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August 05, 2012

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What a story of grace in action here Lisa, and thanks for your kind words also. It strikes me as I consider your examples that we do run hard, win some and trip lots! Maybe that last one is more about me than others :-)

Yet I leap and dance to your reminders of what clears the way through as leaders and what holds us back.

Some time ago I began to see this story you told so well here in light of how the human brain is fueled and oiled by our inner voice. goo.gl/EfpoA I mean - really reframed for a far better look EXACTLY as you stated so well in your compelling reminder to all of us:

"I will be the first to admit that this idea is not always easy to manifest. It is human to feel regret, anguish, defensiveness, and envy when things don't go as we hope. And if we can quickly get beyond these human responses and transition to another very human response - dogged determination - we will thrive and change our worlds."

Like you, I think about this often - and hopefully this week will be talking myself into an "even more effective action whenever possible."

Guess I owe you for that privilege, Lisa! Thanks!

Lisa, I value your answer to Ellen's question. I'm also a doer and take risks as you do. You a leader who puts forth extraordinary effort

I have the privilege of working with Ellen Weber. Interestingly, she told me that she makes it a practice to ask herself a question every night before she goes to bed to give her brain a chance to work on her problems while she sleeps. Invariably, she has unique "aha's." Asking questions is second nature to Ellen because she starts with herself. Her mind goes in different directions than most people's and it is an adventure to see what she might come up with next. She turns other people's notions upside down. ;-D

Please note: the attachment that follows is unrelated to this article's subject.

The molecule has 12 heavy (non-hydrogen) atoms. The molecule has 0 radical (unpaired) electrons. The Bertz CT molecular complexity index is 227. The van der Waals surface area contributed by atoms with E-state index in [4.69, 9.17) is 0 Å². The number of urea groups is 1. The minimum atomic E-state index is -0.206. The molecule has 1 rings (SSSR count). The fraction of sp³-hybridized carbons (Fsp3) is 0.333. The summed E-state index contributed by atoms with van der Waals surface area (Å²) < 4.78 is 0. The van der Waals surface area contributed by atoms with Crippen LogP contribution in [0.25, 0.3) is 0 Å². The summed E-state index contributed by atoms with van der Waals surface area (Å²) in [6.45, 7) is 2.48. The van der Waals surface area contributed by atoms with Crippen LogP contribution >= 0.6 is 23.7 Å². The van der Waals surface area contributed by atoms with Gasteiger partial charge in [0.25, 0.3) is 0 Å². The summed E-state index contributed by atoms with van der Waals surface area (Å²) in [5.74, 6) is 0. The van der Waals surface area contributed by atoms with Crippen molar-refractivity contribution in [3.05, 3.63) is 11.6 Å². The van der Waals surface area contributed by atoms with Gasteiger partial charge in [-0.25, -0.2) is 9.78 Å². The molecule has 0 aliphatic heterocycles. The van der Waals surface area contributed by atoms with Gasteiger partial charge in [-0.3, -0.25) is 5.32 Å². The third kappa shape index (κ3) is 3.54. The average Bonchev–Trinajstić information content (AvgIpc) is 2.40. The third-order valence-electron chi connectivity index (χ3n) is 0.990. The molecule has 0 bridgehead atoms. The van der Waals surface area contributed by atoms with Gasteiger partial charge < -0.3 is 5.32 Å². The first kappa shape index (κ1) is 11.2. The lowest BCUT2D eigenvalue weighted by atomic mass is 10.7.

Ellen and Robyn - Great way to build on the idea, thanks so much and for your kind words. I love the idea of asking a question before bed - I think I will give that a try. It also strikes me that Ellen's post of 50 questions also demonstrates the power of asking, "what if I..." and then following that up with action. So many people "what if" a lot but never DO. Let's all try upping the percentage of "what ifs" we make so this week.

Lisa, that's a challenge I'll step up to. Truly, it's how you move from the ordinary to the extra-ordinary as you stated.

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